Fortunately the group had got the basics and through practice with camp dog and teacher Max, had shown great prowess as budding animal communicators. There were two aspects to our communication- one was to the lions, to inform them that they would need to be moved into their boma because new animals were being brought in. As a group we visualised the move going smoothly without any difficulties or stubbornness from them – if they did not want to go in, it could be very difficult to lure them in. We then turned our focus to the Zebra who were in the transportation truck on their way as we were working. The intention was to send them calm energy, to let them know that they would be moving to a new home where they would be free and safe. We visualised them moving out of the truck onto the land, settling in and exploring their boundaries and coming together as a herd. This was the first time that Shidolo camp would have Zebra, so they were the first of their species to walk this land for many years.

We had a quick update and everything had gone as smoothly as could be. The Royal pride moved quickly into the boma without a fuss. The Zebras were offloaded without incident and were surprisingly calm. It took a few days for them to find their way about but are now settled into their new home.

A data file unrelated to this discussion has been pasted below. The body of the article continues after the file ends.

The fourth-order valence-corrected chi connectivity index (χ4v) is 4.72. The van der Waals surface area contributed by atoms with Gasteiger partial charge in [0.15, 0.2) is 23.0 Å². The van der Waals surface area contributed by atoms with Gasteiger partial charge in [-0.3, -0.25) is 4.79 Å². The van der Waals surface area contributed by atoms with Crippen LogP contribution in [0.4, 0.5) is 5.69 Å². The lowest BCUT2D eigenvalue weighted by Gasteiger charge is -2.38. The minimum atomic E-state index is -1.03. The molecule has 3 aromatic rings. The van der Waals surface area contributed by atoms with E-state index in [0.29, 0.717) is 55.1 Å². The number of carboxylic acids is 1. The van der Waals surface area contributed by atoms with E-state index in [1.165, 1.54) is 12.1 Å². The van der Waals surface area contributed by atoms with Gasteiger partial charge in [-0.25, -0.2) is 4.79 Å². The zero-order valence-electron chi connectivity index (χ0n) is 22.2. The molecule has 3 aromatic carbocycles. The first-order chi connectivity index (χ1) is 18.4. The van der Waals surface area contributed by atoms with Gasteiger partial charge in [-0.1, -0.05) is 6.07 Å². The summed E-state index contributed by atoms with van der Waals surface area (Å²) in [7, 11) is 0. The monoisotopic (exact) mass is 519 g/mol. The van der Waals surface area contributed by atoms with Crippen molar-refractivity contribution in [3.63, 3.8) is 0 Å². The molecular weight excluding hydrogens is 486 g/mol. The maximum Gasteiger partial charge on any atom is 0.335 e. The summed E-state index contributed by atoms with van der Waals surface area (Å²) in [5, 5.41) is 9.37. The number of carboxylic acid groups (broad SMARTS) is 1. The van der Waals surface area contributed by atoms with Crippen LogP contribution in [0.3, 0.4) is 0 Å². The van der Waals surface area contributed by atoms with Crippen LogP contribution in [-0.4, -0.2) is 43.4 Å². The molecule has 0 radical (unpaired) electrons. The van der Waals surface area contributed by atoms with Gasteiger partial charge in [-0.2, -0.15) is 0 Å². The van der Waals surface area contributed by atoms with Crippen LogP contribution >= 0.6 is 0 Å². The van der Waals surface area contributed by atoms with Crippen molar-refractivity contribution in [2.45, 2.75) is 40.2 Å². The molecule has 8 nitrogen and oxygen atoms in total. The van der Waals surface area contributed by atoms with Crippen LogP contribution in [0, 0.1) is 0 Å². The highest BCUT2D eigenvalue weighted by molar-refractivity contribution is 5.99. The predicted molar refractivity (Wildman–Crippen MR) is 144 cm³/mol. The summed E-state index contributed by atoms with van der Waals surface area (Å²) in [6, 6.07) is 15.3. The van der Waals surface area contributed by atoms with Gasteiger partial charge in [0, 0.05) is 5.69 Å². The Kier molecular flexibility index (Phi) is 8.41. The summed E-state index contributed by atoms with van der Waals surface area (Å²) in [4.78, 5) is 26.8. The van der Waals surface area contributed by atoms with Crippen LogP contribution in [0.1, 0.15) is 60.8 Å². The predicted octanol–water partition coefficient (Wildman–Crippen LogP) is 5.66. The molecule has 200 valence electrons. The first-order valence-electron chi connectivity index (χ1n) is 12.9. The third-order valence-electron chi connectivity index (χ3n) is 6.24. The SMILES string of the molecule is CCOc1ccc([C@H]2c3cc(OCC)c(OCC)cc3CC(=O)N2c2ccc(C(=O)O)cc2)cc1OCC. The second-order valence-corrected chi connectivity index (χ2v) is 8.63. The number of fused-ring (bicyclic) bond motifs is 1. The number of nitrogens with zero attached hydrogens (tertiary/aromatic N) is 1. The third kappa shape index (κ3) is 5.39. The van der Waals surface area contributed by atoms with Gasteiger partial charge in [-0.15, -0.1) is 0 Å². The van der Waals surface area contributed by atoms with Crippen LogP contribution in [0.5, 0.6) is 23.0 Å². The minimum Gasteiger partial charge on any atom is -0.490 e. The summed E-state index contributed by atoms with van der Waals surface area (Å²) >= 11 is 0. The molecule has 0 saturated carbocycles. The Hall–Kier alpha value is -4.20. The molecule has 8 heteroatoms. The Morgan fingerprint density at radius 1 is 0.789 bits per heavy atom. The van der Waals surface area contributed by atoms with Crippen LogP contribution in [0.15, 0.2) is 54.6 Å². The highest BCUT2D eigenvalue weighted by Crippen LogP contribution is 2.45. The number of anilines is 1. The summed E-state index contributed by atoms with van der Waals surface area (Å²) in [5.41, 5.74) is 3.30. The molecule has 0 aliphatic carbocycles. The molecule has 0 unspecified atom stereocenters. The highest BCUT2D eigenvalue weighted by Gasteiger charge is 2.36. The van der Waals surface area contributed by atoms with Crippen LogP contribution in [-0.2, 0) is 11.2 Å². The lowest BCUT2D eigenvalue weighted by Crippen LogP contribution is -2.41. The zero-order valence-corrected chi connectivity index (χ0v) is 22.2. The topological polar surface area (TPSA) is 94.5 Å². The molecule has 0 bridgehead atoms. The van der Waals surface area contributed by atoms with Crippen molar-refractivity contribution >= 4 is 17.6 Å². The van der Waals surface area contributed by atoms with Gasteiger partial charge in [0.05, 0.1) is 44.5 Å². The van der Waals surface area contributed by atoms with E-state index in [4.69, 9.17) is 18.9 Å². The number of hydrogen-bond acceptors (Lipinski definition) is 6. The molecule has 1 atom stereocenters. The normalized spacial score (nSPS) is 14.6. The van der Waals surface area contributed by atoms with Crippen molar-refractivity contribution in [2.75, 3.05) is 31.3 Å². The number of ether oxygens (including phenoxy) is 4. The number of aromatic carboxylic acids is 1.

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Zebras being released at Shidolo Camp

One of the obvious questions came up during this communication: “How can we tell the Zebras they are safe, when they may very well be eaten by the lions?”

This is a very human reaction to the predator-prey relationship. Something that came up for me in the early days of my work with the project. The preferred prey of the lions are Wildebeest, being large animals and not very quick on their feet, they are relatively easy for the large cats to hunt. On one of my first drives out to see the lions when they were finally roaming free after the initial introduction process, we stopped near a herd of Wildebeest who were grazing calmly and looking at us curiously. I asked them how they felt about being the lions favourite food. The message I got back from them was profound. Immediately I saw an image of the herd running in a circle, as they ran faster they lifted up off the ground and became a blur of oneness forming a cone of light. At the tip of the cone was a golden Winged Lion. The Wildebeest were transformed into the Winged Lion, which represents among other things, the spirit of God (in all forms) and heavenly protection.

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Winged Lion of Venice